Professor Khalili concludes the interview with an appeal. “Don’t concentrate so much on me, but concentrate on the art. I wish to shed light and understanding on how people run their lives. Each time I give an interview I want to have a message: the role culture can play in the betterment of people’s lives. There is no better bridge-builder. If I can change the life of even one person, then I will have succeeded.”

And what of his plans once the museum is established? “I plan to write my autobiography, but not for another 10 or 20 years.” This will be quite some story, of the Jewish man from Iran and his plan for the world’s greatest collection of Islamic art.

First published: Jewish Renaissance Magazine, October 2011 Issue.
For more information on Jewish Renaissance, please visit: www.jewishrenaissance.org.uk

Written by thesocialenterprise

October 23, 2011 at 7:53 am

The Matron of Feminist Art

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Arthur M. Sackler, along with his two younger brothers Mortimer and Raymond, made his fortune in pharmaceuticals. Between them they donated to many of the world’s leading cultural and academic institutions. In fact it is hard not to take note of a Sackler Wing or Sackler Center. There is one at the National Gallery in London, the Smithsonian at Washington DC and the Louvre in Paris and at Tel Aviv, Oxford and New York universities.

Arthur’s second daughter, Elizabeth, has continued along the path illuminated by her father, and two uncles. As President and Chief Executive of the Arthur M. Sackler Foundation, she is responsible for maintaining and lending over 1,000 of the most important works of Asian art collected by her father over his lifetime.

 

Elizabeth Sackler with her father (Arthur M. Sackler) at the inauguration of The Sackler Wing (Temple of Dendur), Metropolitan Museum of Art, NYC, 1978

 

However, it is as “matron” of the arts, as she coins the term for her role, that she is emulating her father. Her first endeavour that brought her international reclaim was her pioneering activity in repatriating Native American ceremonial materials.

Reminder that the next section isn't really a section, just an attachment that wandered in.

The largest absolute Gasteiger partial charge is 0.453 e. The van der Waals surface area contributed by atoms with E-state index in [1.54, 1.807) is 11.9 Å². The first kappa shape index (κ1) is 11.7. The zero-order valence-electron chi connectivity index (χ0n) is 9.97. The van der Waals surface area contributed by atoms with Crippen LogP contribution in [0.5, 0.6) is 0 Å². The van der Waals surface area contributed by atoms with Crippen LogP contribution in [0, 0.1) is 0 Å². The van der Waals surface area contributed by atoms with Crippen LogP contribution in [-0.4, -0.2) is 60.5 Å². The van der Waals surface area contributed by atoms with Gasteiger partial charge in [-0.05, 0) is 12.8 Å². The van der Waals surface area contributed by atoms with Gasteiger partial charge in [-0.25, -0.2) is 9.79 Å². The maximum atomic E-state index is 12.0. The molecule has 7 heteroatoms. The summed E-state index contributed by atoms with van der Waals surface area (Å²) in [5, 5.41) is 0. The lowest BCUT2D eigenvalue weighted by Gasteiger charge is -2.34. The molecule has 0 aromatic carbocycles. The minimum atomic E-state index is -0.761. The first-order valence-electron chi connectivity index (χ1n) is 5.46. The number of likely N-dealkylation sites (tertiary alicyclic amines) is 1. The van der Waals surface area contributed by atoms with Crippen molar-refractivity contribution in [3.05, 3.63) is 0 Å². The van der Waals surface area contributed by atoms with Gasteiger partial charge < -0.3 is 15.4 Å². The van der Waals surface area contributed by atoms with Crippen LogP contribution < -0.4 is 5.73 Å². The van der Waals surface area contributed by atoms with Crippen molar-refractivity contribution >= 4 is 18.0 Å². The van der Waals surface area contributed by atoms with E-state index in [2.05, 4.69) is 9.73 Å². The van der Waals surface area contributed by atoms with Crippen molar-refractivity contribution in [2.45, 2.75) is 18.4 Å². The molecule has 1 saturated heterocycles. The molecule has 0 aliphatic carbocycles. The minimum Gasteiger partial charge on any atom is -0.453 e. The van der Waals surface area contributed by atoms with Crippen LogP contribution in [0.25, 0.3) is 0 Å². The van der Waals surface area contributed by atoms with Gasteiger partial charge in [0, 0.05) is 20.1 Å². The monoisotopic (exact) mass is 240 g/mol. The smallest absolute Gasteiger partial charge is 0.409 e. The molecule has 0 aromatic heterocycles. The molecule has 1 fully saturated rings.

“Of all the work that I have undertaken, it is the most ‘Jewish’. The return of ceremonial objects, repatriation and restitution, is only a relatively recent phenomena. Questions of Nazi war looting, and the need to return looted art for example, only really came to prominence in the 1990s. Only then did people begin to fully understand the issues.”

“To assist the uninitiated, I equated what a Jew would have felt seeing the bones their grandmother on public display with the exhibition at the Natural History Museum in New York in the 1970s of the human remains of a Native American woman.”

It was this empathy that moved her to act by publicly purchasing three katchina masks at auction at Sotheby’s and returning them to their rightful owners, the Hopi and Navajo Nations. Out of this act, developed the American Indian Ritual Object Repatriation Foundation, which she founded in 1992, and which continues today to educate about the importance of repatriation, and the distinction between that which is appropriate for sale or exhibition and that which is not.

Then in 2001, at a meeting with the Director of the Brooklyn Museum, Arnold Lehman, she presented him with a book about Judy Chicago’s iconic feminist megasculpture, The Dinner Party. Enquiring whether he would like it, he responded enthusiastically. However, she did not mean the book, she meant the work itself. Lehman was stunned.